(Jan. 10, 2020) Why build (or renovate) green?
A green home is a type of house designed to be environmentally friendly and sustainable. Green building means improving the way that homes and homebuilding sites use energy, water and materials to reduce impacts on human health and the environment.
Many are motivated to build green for the benefit of a growing population and the planet. But, green building is also a financial choice providing healthier, more affordable utilities, such as solar, wind and geothermal technologies.
The upfront costs to construct are more expensive, but the investment will repay itself fairly quickly with savings on utility bills.
Net zero, as it relates to green building, means that a home produces as much energy as it consumes.
Maryland has adopted the International Energy Conservation Code, which is updated every three years. Currently, the 2015 IECC is in use in Worcester County per the county website.
Some of the updated standards for residential construction include:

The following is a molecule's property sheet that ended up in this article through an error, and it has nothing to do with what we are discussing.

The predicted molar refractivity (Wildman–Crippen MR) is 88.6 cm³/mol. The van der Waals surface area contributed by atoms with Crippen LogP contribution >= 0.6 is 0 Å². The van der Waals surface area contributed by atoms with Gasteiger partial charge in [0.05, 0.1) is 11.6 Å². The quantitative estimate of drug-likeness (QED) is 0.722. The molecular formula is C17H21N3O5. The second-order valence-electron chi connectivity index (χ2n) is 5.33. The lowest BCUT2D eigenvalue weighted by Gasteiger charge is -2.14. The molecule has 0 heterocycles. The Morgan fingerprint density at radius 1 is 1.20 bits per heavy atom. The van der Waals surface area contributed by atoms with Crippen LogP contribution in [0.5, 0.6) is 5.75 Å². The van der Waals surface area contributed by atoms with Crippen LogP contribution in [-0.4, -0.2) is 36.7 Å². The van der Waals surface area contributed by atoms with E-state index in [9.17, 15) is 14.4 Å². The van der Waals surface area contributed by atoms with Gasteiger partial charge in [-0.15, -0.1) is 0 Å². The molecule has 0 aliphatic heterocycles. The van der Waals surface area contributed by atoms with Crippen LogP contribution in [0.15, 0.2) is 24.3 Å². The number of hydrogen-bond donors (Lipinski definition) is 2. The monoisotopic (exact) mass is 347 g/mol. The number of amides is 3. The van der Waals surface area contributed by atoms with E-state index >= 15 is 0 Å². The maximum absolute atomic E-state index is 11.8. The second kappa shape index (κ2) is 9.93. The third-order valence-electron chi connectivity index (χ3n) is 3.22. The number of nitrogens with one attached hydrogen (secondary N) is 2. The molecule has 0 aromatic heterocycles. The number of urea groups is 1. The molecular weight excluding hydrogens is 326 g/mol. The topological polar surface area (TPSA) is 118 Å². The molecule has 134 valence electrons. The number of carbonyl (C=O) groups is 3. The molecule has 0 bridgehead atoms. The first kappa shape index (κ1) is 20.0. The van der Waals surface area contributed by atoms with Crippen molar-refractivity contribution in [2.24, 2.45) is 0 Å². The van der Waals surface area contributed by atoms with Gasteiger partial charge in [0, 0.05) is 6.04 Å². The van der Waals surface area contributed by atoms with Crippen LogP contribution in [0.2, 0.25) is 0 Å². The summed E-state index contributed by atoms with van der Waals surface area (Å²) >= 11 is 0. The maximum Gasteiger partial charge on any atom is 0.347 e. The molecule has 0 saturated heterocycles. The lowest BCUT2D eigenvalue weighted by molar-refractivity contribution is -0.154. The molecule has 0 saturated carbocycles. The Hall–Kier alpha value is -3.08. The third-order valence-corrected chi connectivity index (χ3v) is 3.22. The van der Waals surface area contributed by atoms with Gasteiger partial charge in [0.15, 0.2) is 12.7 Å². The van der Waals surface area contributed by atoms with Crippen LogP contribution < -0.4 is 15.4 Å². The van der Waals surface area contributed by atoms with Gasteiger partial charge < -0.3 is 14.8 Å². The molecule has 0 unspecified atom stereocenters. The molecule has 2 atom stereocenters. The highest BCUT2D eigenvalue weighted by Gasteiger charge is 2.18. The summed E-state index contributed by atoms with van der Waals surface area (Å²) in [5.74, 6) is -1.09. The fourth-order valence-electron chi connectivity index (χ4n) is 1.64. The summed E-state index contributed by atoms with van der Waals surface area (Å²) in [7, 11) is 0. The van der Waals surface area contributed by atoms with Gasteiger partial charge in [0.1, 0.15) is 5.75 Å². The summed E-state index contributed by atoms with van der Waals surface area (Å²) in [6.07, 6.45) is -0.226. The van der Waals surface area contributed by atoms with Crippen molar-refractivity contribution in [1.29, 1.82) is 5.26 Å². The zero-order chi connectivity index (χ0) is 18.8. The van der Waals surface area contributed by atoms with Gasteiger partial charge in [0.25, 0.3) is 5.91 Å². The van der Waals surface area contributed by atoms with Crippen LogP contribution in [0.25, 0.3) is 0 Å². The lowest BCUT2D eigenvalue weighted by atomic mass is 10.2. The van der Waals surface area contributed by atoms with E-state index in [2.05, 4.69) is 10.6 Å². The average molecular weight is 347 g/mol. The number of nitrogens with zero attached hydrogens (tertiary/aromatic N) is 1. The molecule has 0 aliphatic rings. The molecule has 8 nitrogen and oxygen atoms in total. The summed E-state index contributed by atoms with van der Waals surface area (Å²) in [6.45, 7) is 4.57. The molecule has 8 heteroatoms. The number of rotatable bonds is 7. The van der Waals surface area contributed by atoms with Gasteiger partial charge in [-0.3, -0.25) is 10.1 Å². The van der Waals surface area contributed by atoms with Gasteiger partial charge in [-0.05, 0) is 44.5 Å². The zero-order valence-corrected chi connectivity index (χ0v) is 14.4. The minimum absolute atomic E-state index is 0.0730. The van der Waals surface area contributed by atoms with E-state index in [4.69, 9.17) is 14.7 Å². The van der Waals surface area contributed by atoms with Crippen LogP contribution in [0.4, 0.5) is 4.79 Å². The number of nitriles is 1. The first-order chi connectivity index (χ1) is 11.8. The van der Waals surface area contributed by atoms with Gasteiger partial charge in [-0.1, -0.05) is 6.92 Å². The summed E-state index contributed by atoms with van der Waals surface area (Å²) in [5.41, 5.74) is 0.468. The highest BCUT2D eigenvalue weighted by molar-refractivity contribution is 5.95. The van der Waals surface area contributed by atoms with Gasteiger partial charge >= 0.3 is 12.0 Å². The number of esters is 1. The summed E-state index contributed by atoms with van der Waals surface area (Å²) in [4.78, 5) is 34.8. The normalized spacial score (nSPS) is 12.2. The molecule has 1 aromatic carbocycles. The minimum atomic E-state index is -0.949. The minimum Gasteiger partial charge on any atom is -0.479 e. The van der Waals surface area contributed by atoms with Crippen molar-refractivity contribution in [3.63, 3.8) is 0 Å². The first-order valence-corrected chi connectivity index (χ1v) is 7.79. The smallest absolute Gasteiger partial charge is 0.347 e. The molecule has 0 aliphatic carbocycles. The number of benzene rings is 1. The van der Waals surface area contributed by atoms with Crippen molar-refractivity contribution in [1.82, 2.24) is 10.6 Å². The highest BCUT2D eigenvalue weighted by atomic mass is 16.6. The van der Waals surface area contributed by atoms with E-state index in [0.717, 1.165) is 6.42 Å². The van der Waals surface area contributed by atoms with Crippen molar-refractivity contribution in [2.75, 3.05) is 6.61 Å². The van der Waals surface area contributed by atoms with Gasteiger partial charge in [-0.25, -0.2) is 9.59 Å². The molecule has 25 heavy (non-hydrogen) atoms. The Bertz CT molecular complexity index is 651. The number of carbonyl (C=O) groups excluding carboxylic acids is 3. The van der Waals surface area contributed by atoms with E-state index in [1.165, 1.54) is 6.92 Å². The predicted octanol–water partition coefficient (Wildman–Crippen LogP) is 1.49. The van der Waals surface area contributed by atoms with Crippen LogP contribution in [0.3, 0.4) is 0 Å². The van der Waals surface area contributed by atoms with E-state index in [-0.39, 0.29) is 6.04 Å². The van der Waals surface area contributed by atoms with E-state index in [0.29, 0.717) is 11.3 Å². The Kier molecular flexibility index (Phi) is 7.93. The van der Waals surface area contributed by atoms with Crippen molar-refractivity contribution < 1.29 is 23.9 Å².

• Wall insulation requirements have become more stringent.
• Most homes required to have a whole-house mechanical ventilation system.
• Window glazing U-factor and solar heat gain coefficient requirements are more stringent in many climate zones.
• A large percentage of lighting fixtures in a new home must be so-called high efficacy fixtures that use compact fluorescent lamps or other energy-efficient lighting.
• Duct tightness requirements have become more stringent.
• The airtightness requirements for the building shell are more stringent, and airtightness testing is required on all homes. This is achieved by a final blower door building envelope leakage testing and duct leakage testing is required. These tests must be performed by a County Approved test contractor having training/certifications to perform tests per the 2015 IECC.
– Lauren Bunting is a licensed Associate Broker with Bunting Realty, Inc. in Berlin.